(I hope I don't need to say this but just in case: don't actually nair dogs... beyond just being rude imagine the feeling of nairing your fun bits all over your body.)

Anywho. Puppy:

So. How in the world can this puppy turn grey? Well there's a couple of things that do it, functionally. One is that as the hair grows the greying gene works on it, even if the tips don't fade all that much. Lookie here:

Especially on that left side you can see a really distinct shift. Have another one from a different spot, just to be thorough:

So the tips of the hair will fade out, the new hair growing in will grey more quickly than the hair that's already grown, and depending on the pup, sooner or later you'll get a dog with no brown left, just grey, white, and black. If the process is slow enough (as it may be in this little girl but only time will tell) it's possible that the grey won't show at all until she gets her puppy clip. Basically that's just a quick trim with the clippers, usually just before they go to their new homes, in a general approximation of a schnauzer cut. This does a couple things, first off it makes em look good for their new people, which is always a plus, but more importantly it makes their first experience with a set of clippers happen in an environment where they're comfortable, with people they know.

If a pup greys out slowly enough, it's possible that after their puppy clip, you wind up with a really weird looking pup, showing grey everywhere it was clipped and the tan everywhere they will eventually have "furniture." (That's the completely ridiculous and arbitrary term for the beard, eyebrows, and long hair left down the sides and on the legs of a schnauzer.)

That's where the second process I talked about earlier kicks in. Because eventually, the pup grows it's adult coat and loses the puppy coat. And the greying gene works on any new hairs grown from the get-go, instead of coming late to the game like it does when the pups are developing in the womb. So the new hairs will grow in already grey.

Another neat factoid about this gene is that while the new hairs grow in already grey that doesn't necessarily mean the gene shuts off. Fuzzy Pup is a beautiful deep velvety grey on his back when he's clipped. But let him grow out for a few weeks (or months, man I gotta get him clipped he looks more like a sheepdog than a schnauzer) and that deep lovely grey will fade to an equally lovely light grey, and eventually a silvery color on the ends.

Fuzzy Pup's dad has the same trait, where his coat will silver out if you let it grow long enough. The neat part about that is that Fuzzy Pup's dad is black.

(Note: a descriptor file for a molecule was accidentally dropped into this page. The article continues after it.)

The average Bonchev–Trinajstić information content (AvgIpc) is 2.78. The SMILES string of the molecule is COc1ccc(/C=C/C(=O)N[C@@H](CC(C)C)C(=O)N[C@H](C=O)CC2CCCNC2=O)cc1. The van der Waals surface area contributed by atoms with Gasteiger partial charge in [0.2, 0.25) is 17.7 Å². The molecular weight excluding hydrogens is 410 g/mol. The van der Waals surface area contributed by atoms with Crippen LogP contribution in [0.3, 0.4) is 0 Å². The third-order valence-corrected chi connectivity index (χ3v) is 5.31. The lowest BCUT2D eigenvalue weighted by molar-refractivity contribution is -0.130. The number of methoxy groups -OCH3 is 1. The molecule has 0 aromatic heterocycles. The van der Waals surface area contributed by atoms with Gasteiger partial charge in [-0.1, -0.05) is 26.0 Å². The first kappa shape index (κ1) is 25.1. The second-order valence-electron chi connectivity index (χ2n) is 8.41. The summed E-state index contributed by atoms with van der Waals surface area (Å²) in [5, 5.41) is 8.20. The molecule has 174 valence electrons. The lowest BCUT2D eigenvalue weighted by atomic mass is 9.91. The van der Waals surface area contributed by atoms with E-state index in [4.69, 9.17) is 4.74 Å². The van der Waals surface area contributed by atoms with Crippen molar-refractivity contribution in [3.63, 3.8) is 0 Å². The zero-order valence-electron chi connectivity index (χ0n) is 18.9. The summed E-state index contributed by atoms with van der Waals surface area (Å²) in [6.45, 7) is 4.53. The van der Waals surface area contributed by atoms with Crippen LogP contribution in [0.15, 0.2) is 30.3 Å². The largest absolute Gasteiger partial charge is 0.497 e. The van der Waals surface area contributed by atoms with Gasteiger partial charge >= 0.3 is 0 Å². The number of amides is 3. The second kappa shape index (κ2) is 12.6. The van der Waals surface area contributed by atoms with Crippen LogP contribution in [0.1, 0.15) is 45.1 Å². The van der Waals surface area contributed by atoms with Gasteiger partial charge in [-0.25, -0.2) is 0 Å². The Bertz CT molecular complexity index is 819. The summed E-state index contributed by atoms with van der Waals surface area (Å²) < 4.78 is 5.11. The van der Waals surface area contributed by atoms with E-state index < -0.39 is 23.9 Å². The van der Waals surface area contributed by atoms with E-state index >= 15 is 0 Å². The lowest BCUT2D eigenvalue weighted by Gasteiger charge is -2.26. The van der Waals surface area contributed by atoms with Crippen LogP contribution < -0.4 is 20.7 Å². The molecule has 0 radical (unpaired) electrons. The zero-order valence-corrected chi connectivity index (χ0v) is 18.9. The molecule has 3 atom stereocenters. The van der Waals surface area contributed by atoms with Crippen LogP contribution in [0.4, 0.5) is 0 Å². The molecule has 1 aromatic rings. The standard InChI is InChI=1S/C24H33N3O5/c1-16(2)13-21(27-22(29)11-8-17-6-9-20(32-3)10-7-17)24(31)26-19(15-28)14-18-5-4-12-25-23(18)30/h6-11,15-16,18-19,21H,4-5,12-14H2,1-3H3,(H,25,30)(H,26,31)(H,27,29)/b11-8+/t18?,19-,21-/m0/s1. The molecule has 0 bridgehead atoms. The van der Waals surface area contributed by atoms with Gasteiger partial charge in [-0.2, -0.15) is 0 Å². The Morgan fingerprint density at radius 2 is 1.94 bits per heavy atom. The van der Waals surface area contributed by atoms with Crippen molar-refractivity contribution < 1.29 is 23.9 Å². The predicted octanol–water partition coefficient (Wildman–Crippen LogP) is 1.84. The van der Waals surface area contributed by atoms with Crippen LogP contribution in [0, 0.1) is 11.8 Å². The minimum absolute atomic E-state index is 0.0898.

There are other animals with color-change genes, too. Certain wild canids grow a different coat color for winter and summer, I've had a horse that I don't know what gene was responsible but she'd shed out a different coat color every spring. And the beautimous white Lipizzaner breed of horse, famous for all of those heart-stopping airs above the ground? They're born brown or black.

It's true though that few genomes are as flexible as the canine. The dog has gone from wolf to shi-tzu in a remarkably short amount of time, evolutionarily speaking. Look at the breeds that have been developed and reached the goal of the human mastermind behind it in a lifetime. Or even over a hundred years.

Dog: the longest running genetics experiment in history, and it's still going on.

Thursday, September 12, 2013

Super Special Announcement!

I hinted at this on my personal Facebook earlier and a couple of people have been bugging me since. Of course, I had to wait until it was live.

The Farm Fam has now officially released our first cookbook: Granny Goodcookies

It's available on Amazon now, and contains 21 of our absolute favorite family desert recipes.

I don't think we did too bad for Farmmom and I's first collaborative effort, myself. It's very different writing prose and putting together a cook book so it has been a learning experience. Especially since this is a project we started a while back, then lost time for, and recently picked back up and finished.

Farmmom plans to put together more recipes, entrees and breads and... well, anything we've got, which includes the kinds of recipes that are most useful these days: those that make a meal from minimal ingredients.

That's the future though, and Granny Goodcookies is our test, to see if people actually want our recipes.

Go check it out and let us know what you think!

Saturday, September 7, 2013

This is what I get

For getting optimistic. Yesterday afternoon micro started refusing food and continued to refuse food all day today. 

The only thing I can think is that pneumonia got set up in his lungs, but he's gone. 

So much for my super skills I guess. 

Thursday, September 5, 2013

Meet Micro

He's pretty much been my life since Saturday.